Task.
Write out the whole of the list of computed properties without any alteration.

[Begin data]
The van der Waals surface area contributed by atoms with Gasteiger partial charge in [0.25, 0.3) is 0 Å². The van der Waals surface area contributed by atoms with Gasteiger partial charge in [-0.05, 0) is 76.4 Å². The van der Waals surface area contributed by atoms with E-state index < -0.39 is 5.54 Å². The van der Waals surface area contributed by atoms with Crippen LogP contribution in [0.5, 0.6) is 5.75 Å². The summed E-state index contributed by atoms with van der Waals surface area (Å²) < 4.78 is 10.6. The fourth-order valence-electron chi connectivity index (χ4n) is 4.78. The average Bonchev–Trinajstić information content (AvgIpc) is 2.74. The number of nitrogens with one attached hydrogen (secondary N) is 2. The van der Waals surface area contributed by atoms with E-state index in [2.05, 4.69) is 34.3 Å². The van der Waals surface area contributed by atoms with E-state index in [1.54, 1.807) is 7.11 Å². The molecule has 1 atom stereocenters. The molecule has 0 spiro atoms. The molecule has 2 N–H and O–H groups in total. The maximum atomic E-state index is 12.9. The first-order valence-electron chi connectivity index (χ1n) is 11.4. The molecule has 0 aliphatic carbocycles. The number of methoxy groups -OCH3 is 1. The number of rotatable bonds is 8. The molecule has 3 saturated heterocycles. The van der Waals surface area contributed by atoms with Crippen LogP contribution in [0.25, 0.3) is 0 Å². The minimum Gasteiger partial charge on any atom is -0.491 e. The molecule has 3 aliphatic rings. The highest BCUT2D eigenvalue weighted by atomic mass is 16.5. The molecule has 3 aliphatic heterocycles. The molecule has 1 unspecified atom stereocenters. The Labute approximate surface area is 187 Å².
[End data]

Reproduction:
The van der Waals surface area contributed by atoms with Gasteiger partial charge in [0.25, 0.3) is 0 Å². The van der Waals surface area contributed by atoms with Gasteiger partial charge in [-0.05, 0) is 76.4 Å². The van der Waals surface area contributed by atoms with E-state index < -0.39 is 5.54 Å². The van der Waals surface area contributed by atoms with Crippen LogP contribution in [0.5, 0.6) is 5.75 Å². The summed E-state index contributed by atoms with van der Waals surface area (Å²) < 4.78 is 10.6. The fourth-order valence-electron chi connectivity index (χ4n) is 4.78. The average Bonchev–Trinajstić information content (AvgIpc) is 2.74. The number of nitrogens with one attached hydrogen (secondary N) is 2. The van der Waals surface area contributed by atoms with E-state index in [2.05, 4.69) is 34.3 Å². The van der Waals surface area contributed by atoms with E-state index in [1.54, 1.807) is 7.11 Å². The molecule has 1 atom stereocenters. The molecule has 0 spiro atoms. The molecule has 2 N–H and O–H groups in total. The maximum atomic E-state index is 12.9. The first-order valence-electron chi connectivity index (χ1n) is 11.4. The molecule has 0 aliphatic carbocycles. The number of methoxy groups -OCH3 is 1. The number of rotatable bonds is 8. The molecule has 3 saturated heterocycles. The van der Waals surface area contributed by atoms with Crippen LogP contribution in [0.25, 0.3) is 0 Å². The minimum Gasteiger partial charge on any atom is -0.491 e. The molecule has 3 aliphatic rings. The highest BCUT2D eigenvalue weighted by atomic mass is 16.5. The molecule has 3 aliphatic heterocycles. The molecule has 1 unspecified atom stereocenters. The Labute approximate surface area is 187 Å².